INTEGRATED AGRICULTURAL SYSTEMS FOR THE NORTHERN GREAT PLAINS
Location: Northern Great Plains Research Laboratory
Title: Arbuscular Mycorrhizal Fungi and Glomalin Enhance Carbon Sequestration in Organic Farming Systems
Submitted to: Meeting Abstract
Publication Type: Abstract Only
Publication Acceptance Date: May 1, 2009
Publication Date: July 6, 2009
Citation: Nichols, K.A., Douds, D.D., Hepperly, P.R., Seidel, R. 2009. Arbuscular Mycorrhizal Fungi and Glomalin Enhance Carbon Sequestration in Organic Farming Systems. Meeting Abstract.
Interpretive Summary: Utilizing alternative farming practices, the soil may be a sink for atmospheric carbon dioxide as opposed to a source. The Rodale Institute’s Farming Systems Trial® (FST) has been in continuous production since 1981 and provides an ideal site for comparing organic and conventional systems. Previous research showed the carbon levels rose 0.5% in the organic treatments but remained study in the conventional treatments. Research has also indicated higher amounts of arbuscular mycorrhizal (AM) spore populations and propagules in the organic treatments. This three year study will continue measuring AM spore populations and propagules, as well as water stable aggregation (WSA) and glomalin (an AM glycoprotein) levels in these treatments. Percentage carbon in glomalin extracts will be used to measure the proportion of soil organic carbon is represented by glomalin. Preliminary data indicates that AM fungi and glomalin may enhance carbon sequestration in an organic management system directly through production of glomalin and indirectly by the stabilization of soil aggregates.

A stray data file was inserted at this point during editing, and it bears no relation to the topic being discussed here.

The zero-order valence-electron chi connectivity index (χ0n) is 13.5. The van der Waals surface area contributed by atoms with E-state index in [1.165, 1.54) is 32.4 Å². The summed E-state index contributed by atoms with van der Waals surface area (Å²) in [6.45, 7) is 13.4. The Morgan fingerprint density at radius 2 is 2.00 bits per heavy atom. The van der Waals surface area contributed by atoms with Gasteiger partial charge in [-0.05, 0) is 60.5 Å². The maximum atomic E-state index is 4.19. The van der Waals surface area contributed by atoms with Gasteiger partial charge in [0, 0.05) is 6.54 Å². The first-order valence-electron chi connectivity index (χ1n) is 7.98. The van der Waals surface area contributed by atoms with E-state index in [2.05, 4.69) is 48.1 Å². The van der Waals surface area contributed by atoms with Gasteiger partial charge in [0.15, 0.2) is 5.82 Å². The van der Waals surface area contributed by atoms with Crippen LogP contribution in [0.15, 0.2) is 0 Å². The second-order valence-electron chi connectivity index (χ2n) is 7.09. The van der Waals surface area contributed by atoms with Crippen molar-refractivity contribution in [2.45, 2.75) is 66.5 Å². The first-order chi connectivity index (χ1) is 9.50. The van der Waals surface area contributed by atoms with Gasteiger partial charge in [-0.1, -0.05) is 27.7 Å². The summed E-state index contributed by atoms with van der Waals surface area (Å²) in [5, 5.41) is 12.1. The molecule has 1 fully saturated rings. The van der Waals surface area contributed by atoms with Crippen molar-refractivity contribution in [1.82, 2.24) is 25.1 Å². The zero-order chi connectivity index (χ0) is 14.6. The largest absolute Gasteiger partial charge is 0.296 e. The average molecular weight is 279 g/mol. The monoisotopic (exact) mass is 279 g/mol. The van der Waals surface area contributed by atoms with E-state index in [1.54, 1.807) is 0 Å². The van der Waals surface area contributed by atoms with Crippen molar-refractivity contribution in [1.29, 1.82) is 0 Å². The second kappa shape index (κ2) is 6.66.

Atmospheric carbon dioxide concentrations have increased nearly 100 ppm in the last 250 years. Soils may be able to mitigate this by sequestering carbon, but agricultural soils are often a source rather than a sink for carbon. The Rodale Institute’s Farming Systems Trial® (FST), initiated in 1981 to develop economically competitive organic farming systems, showed carbon levels in the organically farmed soils rose to 2.5% while those of the conventionally farmed soil remained at 2.0% over the first 22 years of treatment. In the 1990’s, significantly higher populations of arbuscular mycorrhizal [AM] fungi were present in organic vs. conventionally farmed soil. AM fungi are symbiotic soil fungi which assist the host plant by taking up mineral nutrients and water from the soil and helping the plant resist pathogens. AM fungi also produce glomalin; a glycoprotein that i) helps to stabilize soil aggregates, ii) is resistant to degradation, and iii) may be a significant portion of soil organic carbon. In 2006, a three year study was initiated to analyze soil samples collected to six depths (0-5, 5-10, 10-20, 20-30, 30-60, and 60-80 cm) in the conventional, organic legume-based, and organic manure-based treatments. Each sample was tested for soil carbon and soil organic matter concentrations, spore populations, and total AM propagules using the MPN bioassay. In addition, soil samples were dry sieved to separate out three aggregate size classes (1-2, 0.25-1, and 0.053-0.25 mm) which were weighed to determine the portion of soil in each size class and analyzed for percentage of water stable aggregates and glomalin-related soil protein (GRSP) concentration. Finally, the GRSP extract was analyzed to estimate the amount of carbon in this fraction per sample. In 2007 and 2008, spore and propagule data followed trends similar to analysis in the 1990’s. GRSP values in 2007 and 2008 were about twice as high as those in 2006, but in all years, the data followed similar patterns with higher values in the organic treatments over the conventional treatment. Percentage carbon values in the GRSP extracts indicate GRSP to be a carbon storage sink. All AM parameters (i.e. spore populations, propagule number, and glomalin concentration) and soil C values declined with increasing depth. The data indicate organic farming systems have the potential to enhance carbon sequestration particularly through the beneficial relationship between AM fungi, glomalin, and plant host production.